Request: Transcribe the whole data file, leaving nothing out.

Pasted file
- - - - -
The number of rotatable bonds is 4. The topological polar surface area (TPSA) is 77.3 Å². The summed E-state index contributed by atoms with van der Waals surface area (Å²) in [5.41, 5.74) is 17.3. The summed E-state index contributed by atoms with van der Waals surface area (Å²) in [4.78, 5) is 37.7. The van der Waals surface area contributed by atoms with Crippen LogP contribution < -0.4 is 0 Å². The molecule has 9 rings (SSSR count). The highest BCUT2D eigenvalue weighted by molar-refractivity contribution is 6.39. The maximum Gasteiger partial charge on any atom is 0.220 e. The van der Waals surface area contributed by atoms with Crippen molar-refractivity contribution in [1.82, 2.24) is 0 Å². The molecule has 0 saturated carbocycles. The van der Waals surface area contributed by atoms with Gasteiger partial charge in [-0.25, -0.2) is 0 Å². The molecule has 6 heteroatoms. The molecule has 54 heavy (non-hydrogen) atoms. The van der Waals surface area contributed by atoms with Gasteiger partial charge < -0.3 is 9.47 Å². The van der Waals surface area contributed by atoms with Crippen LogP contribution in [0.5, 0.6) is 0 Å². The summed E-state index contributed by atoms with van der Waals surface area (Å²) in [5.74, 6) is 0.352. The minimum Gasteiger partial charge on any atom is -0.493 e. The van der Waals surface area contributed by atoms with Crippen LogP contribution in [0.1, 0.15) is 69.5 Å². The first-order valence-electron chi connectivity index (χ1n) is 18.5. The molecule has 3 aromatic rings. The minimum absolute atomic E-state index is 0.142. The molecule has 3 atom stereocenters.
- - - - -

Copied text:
The number of rotatable bonds is 4. The topological polar surface area (TPSA) is 77.3 Å². The summed E-state index contributed by atoms with van der Waals surface area (Å²) in [5.41, 5.74) is 17.3. The summed E-state index contributed by atoms with van der Waals surface area (Å²) in [4.78, 5) is 37.7. The van der Waals surface area contributed by atoms with Crippen LogP contribution < -0.4 is 0 Å². The molecule has 9 rings (SSSR count). The highest BCUT2D eigenvalue weighted by molar-refractivity contribution is 6.39. The maximum Gasteiger partial charge on any atom is 0.220 e. The van der Waals surface area contributed by atoms with Crippen molar-refractivity contribution in [1.82, 2.24) is 0 Å². The molecule has 0 saturated carbocycles. The van der Waals surface area contributed by atoms with Gasteiger partial charge in [-0.25, -0.2) is 0 Å². The molecule has 6 heteroatoms. The molecule has 54 heavy (non-hydrogen) atoms. The van der Waals surface area contributed by atoms with Gasteiger partial charge < -0.3 is 9.47 Å². The van der Waals surface area contributed by atoms with Crippen LogP contribution in [0.5, 0.6) is 0 Å². The summed E-state index contributed by atoms with van der Waals surface area (Å²) in [5.74, 6) is 0.352. The minimum Gasteiger partial charge on any atom is -0.493 e. The van der Waals surface area contributed by atoms with Crippen LogP contribution in [0.1, 0.15) is 69.5 Å². The first-order valence-electron chi connectivity index (χ1n) is 18.5. The molecule has 3 aromatic rings. The minimum absolute atomic E-state index is 0.142. The molecule has 3 atom stereocenters.